Wednesday, June 25, 2008

Republicans Hate Smart People - No Child law Good? Who Cares?

Republicans hate public education. They hate union involvement, regardless of the business, and they detest the concept of an “intellectual elite,” an educated public. Conservatives instead prefer to leave education up to “the parents” and private school curriculum, to simply save themselves a few tax dollars and promote a more compliant, easily manipulated undereducated public.

How else can you explain the contradictions listed below? On one hand, Republicans want accountability, on the other, no accountability. No Child Left Behind was meant to test student performance, make schools better and to prevent wasted taxpayer dollars, while at the same time, advocating taxpayer funded private schools with no testing or government interference.

According to USA Today, the Center on Education Policy concluded in its report “that math and reading test scores were up in most states since the No Child Left Behind law took effect in 2002, but also said it was impossible to know how much credit the law deserves. The law's contributions are hard to measure because a number of states already were taking steps to boost reading and math and there is no group of students to use for comparison."

Now let’s look at the real Republican agenda, their vision of an educated electorate. Remember, we already have a flawed system of testing public education. Is testing really the point, or a stealth way to fail the public schools, vilify them, and divert money into an emerging for profit educational industry? Clue: It’s not testing. Take a look at this refreshingly honest admission from the Texas Republican Party's 2008 Platform:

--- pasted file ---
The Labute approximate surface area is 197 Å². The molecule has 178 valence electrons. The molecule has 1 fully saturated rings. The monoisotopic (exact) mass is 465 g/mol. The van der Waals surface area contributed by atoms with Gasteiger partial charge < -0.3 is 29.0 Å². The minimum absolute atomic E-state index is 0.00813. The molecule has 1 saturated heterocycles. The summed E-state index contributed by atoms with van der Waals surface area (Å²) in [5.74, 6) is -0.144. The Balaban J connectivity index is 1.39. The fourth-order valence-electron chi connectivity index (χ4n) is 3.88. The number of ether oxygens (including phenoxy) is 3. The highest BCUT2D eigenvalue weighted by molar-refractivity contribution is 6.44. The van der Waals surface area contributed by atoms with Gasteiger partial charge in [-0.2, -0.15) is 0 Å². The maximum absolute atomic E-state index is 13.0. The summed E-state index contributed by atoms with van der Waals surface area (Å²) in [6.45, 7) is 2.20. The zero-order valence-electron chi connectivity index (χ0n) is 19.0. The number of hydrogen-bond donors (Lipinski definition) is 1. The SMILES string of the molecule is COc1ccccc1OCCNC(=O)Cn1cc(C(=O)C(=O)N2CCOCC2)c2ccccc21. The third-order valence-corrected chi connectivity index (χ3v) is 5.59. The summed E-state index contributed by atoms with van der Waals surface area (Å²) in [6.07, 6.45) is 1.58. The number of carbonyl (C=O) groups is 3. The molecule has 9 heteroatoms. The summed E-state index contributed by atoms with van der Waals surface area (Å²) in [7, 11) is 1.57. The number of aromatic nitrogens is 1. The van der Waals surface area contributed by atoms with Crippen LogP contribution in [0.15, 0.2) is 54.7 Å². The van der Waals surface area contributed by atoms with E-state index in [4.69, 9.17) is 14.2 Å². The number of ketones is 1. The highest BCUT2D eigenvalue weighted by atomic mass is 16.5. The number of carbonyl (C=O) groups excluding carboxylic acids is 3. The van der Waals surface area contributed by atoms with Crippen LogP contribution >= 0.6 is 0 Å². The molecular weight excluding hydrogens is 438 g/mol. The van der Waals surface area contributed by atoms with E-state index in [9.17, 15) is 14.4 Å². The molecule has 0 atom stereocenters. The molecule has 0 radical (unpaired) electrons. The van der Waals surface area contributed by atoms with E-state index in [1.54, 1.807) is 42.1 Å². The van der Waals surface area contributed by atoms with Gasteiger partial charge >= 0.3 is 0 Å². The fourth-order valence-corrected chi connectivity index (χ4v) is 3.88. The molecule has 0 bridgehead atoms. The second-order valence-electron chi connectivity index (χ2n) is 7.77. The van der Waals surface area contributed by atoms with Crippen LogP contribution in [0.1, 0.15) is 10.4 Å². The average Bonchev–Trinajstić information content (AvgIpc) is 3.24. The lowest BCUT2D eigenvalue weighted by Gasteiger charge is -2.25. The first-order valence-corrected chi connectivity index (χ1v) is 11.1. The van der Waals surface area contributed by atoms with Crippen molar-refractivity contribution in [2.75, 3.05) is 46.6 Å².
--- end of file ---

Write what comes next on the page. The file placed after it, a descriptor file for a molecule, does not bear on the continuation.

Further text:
Taxpayer dollars would subsidize private and religious school through
vouchers and tax deductions and would not require private and religious schools meet the same oversight and education standards that public schools must meet.

Vouchers were never meant to help minorities move out of troubled school districts or improve their chances of getting a better education; it was part of the “slippery slope” move to privatize education, shifting the educational burden from child free individuals to parents of children. Successful schools will cost more, attracting upper class family enrollment, while inferior schools will cement the lower class families in an endless cycle of poverty and low wages.

In other countries, universal voucher systems include public and private schools with the same curriculum and testing, providing a level educational field for everyone and quality control to encourage competition.

A reasonable solution ignored by conservatives because it again involves government oversight. And no matter how you look at it, government (or we the people) is bad.

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